Here are a couple of examples from youtube.

    [ame="http://www.youtube.com/watch?v=x1qKW5e-PPw"]Chi Shi.[/ame]

    [ame="http://www.youtube.com/watch?v=xBK5QZ-YsTs"]Assorted[/ame].

    There's nothing difficult about making these, especially with free labour, and though they may not do anything you cannot do with other training tools, they are so cheap to make it's almost daft not to, and they give you another couple of bits of fun equipment to play with :)

    Mitch
     
    Last edited: Aug 4, 2010
  2. Fish Of Doom

    Fish Of Doom Will : Mind : Motion Moderator Supporter

    protip: chi shi = short barbell (or dumbbell even for some exercises) with the weights only on one side :D

    good stuff, dude!

    ps: another tip: not a good gift for a shotokan dude, since they won't know what to do with them :p
     
  3. Moosey

    Moosey invariably, a moose Supporter

    Not true! It's an awesome gift and any shotokan guy would be happy to learn!
     
  4. YouKnowWho

    YouKnowWho Valued Member

    The "single head" is a very important training tool used in CMA training. The light weight single head is called "sky scale" that you throw it over your head. The heavy weight single head is called "earth scale" that you drag along the ground. The purpose of using it is not trying to build "big muscle' for look, but to enhance some of your "body function" for usage.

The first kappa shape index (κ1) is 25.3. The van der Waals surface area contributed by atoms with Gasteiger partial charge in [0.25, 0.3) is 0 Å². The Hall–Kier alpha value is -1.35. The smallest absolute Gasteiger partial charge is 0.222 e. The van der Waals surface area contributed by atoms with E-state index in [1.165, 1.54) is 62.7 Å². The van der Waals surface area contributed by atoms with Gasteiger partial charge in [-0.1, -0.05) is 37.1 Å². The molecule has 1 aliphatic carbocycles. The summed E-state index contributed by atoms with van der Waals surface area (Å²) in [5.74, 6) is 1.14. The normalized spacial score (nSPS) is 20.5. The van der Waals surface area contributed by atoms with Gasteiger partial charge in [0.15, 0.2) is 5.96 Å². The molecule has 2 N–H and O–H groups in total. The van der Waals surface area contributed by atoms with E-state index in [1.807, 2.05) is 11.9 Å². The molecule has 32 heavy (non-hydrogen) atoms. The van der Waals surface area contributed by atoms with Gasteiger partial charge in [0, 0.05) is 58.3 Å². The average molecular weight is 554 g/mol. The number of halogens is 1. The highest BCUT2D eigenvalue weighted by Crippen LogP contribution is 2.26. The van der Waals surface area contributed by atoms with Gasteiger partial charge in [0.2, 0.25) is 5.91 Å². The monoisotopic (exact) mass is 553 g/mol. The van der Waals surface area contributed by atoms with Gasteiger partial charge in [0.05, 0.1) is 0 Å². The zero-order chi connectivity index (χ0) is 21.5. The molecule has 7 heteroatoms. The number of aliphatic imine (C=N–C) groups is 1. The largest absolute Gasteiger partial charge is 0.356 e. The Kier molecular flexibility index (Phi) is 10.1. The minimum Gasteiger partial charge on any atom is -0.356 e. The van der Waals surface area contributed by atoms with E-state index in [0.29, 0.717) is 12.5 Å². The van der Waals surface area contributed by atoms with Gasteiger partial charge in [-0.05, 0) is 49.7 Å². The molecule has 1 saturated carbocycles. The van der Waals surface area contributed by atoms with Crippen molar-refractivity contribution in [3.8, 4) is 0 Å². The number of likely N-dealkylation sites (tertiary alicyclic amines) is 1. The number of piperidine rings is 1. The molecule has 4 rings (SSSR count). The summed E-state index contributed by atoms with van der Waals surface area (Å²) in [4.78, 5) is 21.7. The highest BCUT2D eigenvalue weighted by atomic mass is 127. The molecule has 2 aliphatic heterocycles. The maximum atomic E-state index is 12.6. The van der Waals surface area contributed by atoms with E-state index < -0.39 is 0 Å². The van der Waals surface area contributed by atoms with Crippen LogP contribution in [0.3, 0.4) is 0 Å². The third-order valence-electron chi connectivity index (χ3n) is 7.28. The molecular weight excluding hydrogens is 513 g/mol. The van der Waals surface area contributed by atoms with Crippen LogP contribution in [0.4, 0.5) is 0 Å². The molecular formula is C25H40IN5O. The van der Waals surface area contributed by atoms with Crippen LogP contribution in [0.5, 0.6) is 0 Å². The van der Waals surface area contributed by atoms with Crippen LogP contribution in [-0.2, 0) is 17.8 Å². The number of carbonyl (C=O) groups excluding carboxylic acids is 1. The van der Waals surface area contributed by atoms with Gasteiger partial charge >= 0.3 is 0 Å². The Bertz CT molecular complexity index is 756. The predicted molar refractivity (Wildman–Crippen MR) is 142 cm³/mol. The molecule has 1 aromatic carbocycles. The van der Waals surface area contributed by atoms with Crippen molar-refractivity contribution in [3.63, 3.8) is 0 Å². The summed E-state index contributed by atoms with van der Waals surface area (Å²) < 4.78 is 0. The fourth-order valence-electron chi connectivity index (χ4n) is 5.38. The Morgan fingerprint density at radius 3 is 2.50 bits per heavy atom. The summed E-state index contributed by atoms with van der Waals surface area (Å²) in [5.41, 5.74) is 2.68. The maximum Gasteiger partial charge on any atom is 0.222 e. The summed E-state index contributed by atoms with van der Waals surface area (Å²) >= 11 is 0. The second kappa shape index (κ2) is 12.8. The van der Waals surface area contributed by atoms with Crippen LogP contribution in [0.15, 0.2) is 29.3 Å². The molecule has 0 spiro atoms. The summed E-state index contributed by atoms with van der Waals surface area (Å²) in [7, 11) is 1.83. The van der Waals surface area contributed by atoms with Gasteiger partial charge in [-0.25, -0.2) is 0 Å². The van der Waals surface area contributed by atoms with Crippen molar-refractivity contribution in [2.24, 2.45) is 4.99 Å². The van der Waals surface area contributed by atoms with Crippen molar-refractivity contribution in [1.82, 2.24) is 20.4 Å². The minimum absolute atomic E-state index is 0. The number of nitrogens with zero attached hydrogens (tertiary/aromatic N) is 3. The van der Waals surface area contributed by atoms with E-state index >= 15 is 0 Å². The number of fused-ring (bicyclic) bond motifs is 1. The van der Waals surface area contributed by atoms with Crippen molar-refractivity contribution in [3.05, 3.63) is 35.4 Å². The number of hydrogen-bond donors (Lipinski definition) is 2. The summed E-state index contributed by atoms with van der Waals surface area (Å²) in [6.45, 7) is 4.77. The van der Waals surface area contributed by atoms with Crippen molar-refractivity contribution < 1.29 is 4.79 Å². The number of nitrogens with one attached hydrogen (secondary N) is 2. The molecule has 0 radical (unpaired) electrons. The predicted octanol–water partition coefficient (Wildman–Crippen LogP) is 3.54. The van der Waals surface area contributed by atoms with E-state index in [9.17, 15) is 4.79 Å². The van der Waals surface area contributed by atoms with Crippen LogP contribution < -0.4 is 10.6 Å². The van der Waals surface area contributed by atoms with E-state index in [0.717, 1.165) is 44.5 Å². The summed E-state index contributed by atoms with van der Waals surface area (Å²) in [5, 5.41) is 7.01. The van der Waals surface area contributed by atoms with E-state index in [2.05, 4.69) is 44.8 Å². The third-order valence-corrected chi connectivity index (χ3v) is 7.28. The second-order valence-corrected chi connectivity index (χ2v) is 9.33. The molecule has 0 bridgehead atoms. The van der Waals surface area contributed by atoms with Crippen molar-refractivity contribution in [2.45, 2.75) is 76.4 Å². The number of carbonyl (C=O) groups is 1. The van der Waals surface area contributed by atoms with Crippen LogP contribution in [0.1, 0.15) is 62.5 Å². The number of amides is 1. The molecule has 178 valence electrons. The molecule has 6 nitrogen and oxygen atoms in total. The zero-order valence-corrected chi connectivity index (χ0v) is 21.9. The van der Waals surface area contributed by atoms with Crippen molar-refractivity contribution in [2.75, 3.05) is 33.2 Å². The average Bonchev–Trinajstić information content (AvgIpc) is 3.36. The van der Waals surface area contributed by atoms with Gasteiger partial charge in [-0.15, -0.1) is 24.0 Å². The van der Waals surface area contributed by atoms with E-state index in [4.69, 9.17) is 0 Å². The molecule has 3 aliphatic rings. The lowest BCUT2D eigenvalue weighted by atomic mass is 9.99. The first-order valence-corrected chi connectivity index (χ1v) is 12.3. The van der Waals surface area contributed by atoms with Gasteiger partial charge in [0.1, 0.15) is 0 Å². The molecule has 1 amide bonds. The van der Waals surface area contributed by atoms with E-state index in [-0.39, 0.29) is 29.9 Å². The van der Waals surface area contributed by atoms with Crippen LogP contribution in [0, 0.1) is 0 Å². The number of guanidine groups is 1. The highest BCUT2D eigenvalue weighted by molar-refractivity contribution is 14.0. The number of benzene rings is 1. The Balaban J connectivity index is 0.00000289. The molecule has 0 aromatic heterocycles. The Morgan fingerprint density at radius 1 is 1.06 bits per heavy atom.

http://johnswang.com/single_head.wmv
     
    Last edited: Dec 13, 2009
  5. Simon

    Simon The Bulldog Admin

    Very disappointed you have any DIY items in your garage. Surely a garage should be turned into a dojo, with all DIY equipment stuffed into the cupboard under the stairs.
     
  6. xXAIRRXx

    xXAIRRXx New Member

    Well done man, I love the idea of using home made training items as opposed to buying their sports store equivalent. In today's economy I'm sure that alot of people could really benefit from this sort of thing.
     
  7. Hatamoto

    Hatamoto Beardy Man Kenobi Supporter

    Just bought myself that book last week as it happens, inspired by this thread and a video on youtube of goju ryu training from the 40s or so. Not read much of it (Got a stack of books by my bed about 11 books high :p) but from the contents, it looks to cover a good few methods :)
     
  8. 47MartialMan

    47MartialMan Valued Member

    Over the decades, I have fabricated, and seen others fabricate many such devices.


    What sorta impressed me, even so slightly was this;

    [ame="http://www.youtube.com/watch?v=GAeuplQdyZM"]Simple Thoughts "Leg stretchers" - YouTube[/ame]
     
  9. slipthejab

    slipthejab Hark, a vagrant! Supporter

    Good work man! Love home made training kit!